National Basketball Association
Thousands celebrate Miami's trip to NBA finals
National Basketball Association

Thousands celebrate Miami's trip to NBA finals

Published May. 27, 2011 1:18 a.m. ET

Gabrielle Union thrust both her arms up in celebration. Savannah Brinson hoisted her index finger skyward.

On the street below, more than 10,000 Miami Heat fans screamed in delight as well.

The Heat are going to the NBA finals - and the party in Miami started long before the game ended. The team threw a rally for its fans Thursday night, showing Game 5 from Chicago on a giant 3,400-square-foot video screen affixed to the side of its arena, and when Miami pulled off a stirring comeback to win 83-80, the crowd erupted in joyous bedlam.

Dwyane Wade and LeBron James led the rally in Chicago, and in Miami, their longtime girlfriends - Union and Brinson, respectfully - led the party in Miami.


''I think it's absolutely amazing,'' Brinson said.

The Heat will play Dallas in the NBA finals, a rematch of the 2006 series that Miami won in six games.

Union posed for photos long after the game was over, waving at people who packed Biscayne Boulevard. And as soon as the game ended, more people began spilling into the fenced-off area outside the arena.

''People think of Miami, they think of South Beach,'' Union said. ''Miami is real people who go to work every day who aren't millionaires who can't afford to always get tickets inside this arena. This win was for them, out here on Biscayne, doing it, doing it well and never giving up.''

The Heat pulled out many stops Thursday night for the party, which reminded some of the scene outside the arena last July 9 when Wade, James and Chris Bosh celebrated their signing of deals with Miami.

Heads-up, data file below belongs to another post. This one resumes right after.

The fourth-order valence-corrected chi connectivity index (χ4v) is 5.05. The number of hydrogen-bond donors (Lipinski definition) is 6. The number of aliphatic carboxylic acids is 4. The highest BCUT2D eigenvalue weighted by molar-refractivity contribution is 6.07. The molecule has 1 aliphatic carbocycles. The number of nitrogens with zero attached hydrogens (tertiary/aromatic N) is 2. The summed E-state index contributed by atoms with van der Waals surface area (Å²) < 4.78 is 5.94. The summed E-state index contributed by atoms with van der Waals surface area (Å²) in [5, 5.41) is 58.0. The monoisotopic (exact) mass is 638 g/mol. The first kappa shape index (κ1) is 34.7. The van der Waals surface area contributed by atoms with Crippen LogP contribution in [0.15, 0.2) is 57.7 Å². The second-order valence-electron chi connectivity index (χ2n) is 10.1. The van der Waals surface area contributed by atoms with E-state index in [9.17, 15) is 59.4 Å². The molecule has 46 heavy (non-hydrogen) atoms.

Cell phone company T-Mobile brought rapper Ludacris for a 40-minute concert outside the arena before the game, Miami's dance team and in-game entertainment performed repeatedly throughout the night, and there was no cost to attend. Business at the line of food trucks and concession areas was brisk, and one woman spent over $400 on T-shirts with players' names on the back.

''I have 11 grandchildren,'' said Juanita Parone. ''They all are getting a shirt from Gramma.''

Police said the crowd was overwhelmingly well-behaved.

Even Ludacris - who calls Atlanta home, though he maintains a residence in Miami - said he was hoping to see James and Wade, two players he's particularly friendly with, reach the NBA finals.

''They've exceeded a lot of people's expectations,'' Ludacris told The Associated Press. ''When they first started, all I kept hearing was, they're not going to do it this year. Well, they got it together and they're definitely knocking everybody out of the park.''

Which, Union pointed out, was not a popular opinion during these playoffs, when many expected Miami to lose to Boston in the East semifinals, then to the Bulls in the East finals. Miami won both in five games.

''People said they'd never get past Boston,'' Union said. ''People said they'd never get past Chicago.''

The loyalty of Miami fans has been a talking point around the league all season, with commentators often pointing out that all seats in the arena are rarely filled at tip-off.

The Heat played over 100 percent capacity for the season, and tickets for Games 1 and 2 of the NBA finals - Tuesday and Thursday in Miami - are expected to be gone quickly when the remaining batch is released Friday afternoon.

''We have been ripped all year for not loving our team,'' said Heat fan Mario Pollazo, who brought his two children to the event, never minding that they're usually in bed by 9 p.m. ''How dare people say that about Heat fans? Look at this crowd. We waited 45 minutes for food in that line. Everyone I know is here. And you know what? We're coming back for a parade.''


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